Rural Missouri Magazine

Energy bill good for co-ops

by Barry Hart

by Barry Hart

As the ink from President Bush’s signature dried on the Energy Policy Act of 2005, electric cooperatives earned something they have sought for 70 years: national recognition that they are different from the rest of the electric utility industry.

Electric cooperatives worked closely with lawmakers as the new energy bill was shaped over nine years of hard work and long hours of debate. In recognition of this hard work and effort from electric cooperatives all over the United States, Glenn English, CEO of the National Rural Electric Cooperative Association, was asked to attend the signing of the bill in New Mexico by President Bush.

Throughout the process we developed and adjusted our legislative strategy to stop provisions that would harm you and your electric co-op.
As a result, the energy bill is significant as much for what it does not include as for what it does include.

Chief among these was a measure that would have required AECI, the cooperative generator of electricity for our state, to pay a crippling $126 million tax on the coal it uses for generation. I am proud to report to you that our senior senator from Missouri, Kit Bond, led the way to prevent you from paying the tax.

Another amendment would have required regulation of electric cooperatives by the Federal Energy Regulatory Commission. Missouri’s legislature has always recognized that electric cooperative regulation is best done by their locally elected consumer board of directors. In the new law Congress and the president have now recognized what our state legislature has in the past.

Rep. Roy Blunt from Missouri’s 7th Congressional District served on the conference committee and took the lead in keeping the control of your cooperative back home here in Missouri and not in Washington D.C. In addition, Missouri’s 4th-District Rep. Ike Skelton helped us in conference by sending letters supporting electric cooperative provisions to ranking minority party members on the committee.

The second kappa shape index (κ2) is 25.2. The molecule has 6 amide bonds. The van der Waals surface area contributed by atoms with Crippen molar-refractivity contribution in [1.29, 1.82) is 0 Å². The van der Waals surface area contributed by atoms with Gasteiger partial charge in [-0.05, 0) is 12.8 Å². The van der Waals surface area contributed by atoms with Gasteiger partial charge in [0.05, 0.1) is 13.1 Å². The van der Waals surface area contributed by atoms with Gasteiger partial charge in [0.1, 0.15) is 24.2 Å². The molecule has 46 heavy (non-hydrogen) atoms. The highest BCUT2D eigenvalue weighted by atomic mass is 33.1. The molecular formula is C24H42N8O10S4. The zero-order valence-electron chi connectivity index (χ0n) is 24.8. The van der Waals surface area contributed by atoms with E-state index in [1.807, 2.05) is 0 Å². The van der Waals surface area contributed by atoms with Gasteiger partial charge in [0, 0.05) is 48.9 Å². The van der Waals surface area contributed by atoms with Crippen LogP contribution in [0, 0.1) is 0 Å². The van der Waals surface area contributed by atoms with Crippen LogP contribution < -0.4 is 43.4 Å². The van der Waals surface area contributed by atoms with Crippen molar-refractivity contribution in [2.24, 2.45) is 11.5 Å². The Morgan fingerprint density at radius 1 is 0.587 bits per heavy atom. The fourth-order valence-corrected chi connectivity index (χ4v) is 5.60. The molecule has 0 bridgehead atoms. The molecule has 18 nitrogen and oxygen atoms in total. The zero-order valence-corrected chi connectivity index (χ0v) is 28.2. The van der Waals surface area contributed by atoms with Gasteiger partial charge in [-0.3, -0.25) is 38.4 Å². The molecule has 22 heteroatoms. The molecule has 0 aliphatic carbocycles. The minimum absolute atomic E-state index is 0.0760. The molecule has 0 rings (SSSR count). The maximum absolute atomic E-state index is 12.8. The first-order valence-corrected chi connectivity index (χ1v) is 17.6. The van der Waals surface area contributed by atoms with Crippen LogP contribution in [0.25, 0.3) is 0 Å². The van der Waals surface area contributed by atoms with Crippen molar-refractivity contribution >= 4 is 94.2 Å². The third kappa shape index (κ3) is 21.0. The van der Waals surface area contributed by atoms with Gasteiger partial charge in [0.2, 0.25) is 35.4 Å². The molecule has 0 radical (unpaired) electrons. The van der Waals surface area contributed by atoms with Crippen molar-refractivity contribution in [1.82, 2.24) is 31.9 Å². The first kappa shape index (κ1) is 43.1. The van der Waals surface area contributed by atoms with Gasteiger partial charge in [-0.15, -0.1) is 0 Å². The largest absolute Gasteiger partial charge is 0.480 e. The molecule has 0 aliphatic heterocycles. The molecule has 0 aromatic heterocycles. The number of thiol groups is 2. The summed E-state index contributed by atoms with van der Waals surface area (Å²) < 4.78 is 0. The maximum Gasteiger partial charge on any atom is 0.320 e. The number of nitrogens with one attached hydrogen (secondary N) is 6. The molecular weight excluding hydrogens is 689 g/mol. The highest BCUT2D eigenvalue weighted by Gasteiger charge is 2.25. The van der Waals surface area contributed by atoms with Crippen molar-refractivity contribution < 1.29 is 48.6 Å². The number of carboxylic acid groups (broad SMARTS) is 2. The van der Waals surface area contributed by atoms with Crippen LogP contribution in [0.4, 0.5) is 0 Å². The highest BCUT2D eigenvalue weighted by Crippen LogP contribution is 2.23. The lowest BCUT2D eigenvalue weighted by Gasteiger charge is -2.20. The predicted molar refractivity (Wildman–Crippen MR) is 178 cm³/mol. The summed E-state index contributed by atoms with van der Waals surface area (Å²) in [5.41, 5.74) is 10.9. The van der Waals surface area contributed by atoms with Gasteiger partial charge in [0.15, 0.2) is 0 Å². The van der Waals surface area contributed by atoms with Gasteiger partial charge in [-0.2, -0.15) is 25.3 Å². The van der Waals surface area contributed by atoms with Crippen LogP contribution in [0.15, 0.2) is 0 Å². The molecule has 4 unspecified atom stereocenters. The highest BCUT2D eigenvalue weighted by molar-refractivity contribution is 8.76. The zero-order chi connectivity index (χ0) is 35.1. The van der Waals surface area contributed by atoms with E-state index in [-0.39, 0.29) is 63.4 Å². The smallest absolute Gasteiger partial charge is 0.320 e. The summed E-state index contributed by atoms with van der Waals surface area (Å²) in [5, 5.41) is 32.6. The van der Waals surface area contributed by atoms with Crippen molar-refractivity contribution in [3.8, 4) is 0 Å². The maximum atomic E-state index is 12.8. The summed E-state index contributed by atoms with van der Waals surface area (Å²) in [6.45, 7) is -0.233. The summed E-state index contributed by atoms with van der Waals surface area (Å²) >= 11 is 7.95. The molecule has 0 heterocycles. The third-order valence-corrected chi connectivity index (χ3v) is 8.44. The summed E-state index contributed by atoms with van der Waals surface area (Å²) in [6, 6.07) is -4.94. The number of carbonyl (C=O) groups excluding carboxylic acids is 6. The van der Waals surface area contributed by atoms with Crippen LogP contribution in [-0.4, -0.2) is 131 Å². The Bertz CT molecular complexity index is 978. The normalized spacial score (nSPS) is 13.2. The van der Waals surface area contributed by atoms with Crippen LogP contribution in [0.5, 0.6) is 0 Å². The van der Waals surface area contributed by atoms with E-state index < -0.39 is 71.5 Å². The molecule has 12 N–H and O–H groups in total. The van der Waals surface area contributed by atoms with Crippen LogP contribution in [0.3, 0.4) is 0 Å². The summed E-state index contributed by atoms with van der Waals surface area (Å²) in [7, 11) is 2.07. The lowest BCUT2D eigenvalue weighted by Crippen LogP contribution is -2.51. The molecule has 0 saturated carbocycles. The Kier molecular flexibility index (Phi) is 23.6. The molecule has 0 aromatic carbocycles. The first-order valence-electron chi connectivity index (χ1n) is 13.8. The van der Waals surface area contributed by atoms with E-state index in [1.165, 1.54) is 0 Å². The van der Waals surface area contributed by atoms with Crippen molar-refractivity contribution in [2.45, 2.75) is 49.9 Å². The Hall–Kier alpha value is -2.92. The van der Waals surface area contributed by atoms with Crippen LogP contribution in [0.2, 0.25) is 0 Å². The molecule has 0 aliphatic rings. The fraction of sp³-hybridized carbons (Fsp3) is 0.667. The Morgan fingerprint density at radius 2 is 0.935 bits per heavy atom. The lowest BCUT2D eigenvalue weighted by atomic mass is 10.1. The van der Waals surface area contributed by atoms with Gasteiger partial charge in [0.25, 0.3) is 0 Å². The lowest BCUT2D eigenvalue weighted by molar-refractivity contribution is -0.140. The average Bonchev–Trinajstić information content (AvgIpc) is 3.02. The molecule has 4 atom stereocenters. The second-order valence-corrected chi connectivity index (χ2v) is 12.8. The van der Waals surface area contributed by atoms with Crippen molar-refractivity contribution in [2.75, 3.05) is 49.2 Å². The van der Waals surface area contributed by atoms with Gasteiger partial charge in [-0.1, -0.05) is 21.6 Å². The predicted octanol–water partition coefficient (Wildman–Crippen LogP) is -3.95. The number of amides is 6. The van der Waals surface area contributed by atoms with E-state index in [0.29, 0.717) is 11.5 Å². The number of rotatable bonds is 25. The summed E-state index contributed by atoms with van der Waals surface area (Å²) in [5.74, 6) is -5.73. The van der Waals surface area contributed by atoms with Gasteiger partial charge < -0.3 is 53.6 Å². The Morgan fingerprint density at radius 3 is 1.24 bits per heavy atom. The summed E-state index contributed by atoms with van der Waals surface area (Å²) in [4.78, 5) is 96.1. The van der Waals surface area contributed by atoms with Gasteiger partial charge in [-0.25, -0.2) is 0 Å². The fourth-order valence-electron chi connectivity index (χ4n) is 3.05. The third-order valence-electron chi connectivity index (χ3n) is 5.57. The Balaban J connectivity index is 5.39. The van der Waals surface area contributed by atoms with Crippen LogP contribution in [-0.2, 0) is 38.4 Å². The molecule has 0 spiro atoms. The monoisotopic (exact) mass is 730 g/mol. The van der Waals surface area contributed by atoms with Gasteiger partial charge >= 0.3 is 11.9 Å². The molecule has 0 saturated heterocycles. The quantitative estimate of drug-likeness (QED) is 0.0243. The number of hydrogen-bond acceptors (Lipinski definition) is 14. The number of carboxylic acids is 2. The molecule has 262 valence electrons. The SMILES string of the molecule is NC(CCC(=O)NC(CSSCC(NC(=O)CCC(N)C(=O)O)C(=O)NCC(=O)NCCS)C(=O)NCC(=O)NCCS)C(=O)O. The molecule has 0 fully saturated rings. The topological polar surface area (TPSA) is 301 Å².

A major incentive to increase the potential development of renewable energy by electric cooperatives nationally stayed in place. Electric co-ops can now take advantage of Clean Renewable Energy Bonds.

In essence, these are interest-free loans used to finance qualified energy projects and are comparable to the Production Tax Credits that investor-owned utilities have long enjoyed.

Sen. Jim Talent took the lead in including provisions that assist in the development of ethanol and soy diesel fuels that could lead to more production facilities in Missouri and improve markets for corn and soybeans for our Missouri farmers.

As the Energy Policy Act of 2005 was shaped the nation’s electric co-ops turned time after time to the Missouri congressional delegation for support and were never disappointed. Virtually all of Missouri’s delegation offered help to make sure the legislation helped rural Missouri and your electric cooperative.

In addition to Sens. Bond and Talent, and Reps. Blunt and Skelton, a special thanks also goes to Rep. Jo Ann Emerson, Rep. Sam Graves, Rep. Kenny Hulshof and Rep. Todd Akin for their strong support of the final Energy Policy Act of 2005 that President Bush signed.

For electric cooperatives, this bill specifically addresses our needs, which will now be comparable to the treatment for other electric industry sectors. When you see these members of Missouri’s congressional delegation or their staffs, thank them for the leadership and support of the energy bill and their recognition that your cooperative is different.

Hart is executive vice president of the Association of Missouri Electric Cooperatives.

E-mail Barry Hart


Rural Missouri | June 2020 Issue

Photo Contest

Rural Missouri Merchandise Out of the Way Eats Subscribe to Rural Missouri Rural Missouri Prints Store

Association of Missouri Electric Cooperatives

Rural Missouri
2722 E. McCarty Street
P.O. Box 1645 • Jefferson City, Mo. 65102

Subscribe to Rural Missouri's RSS FeedRural Missouri's YouTube ChannelRural Missouri's Facebook PageRural Missouri | Pinterest Homepage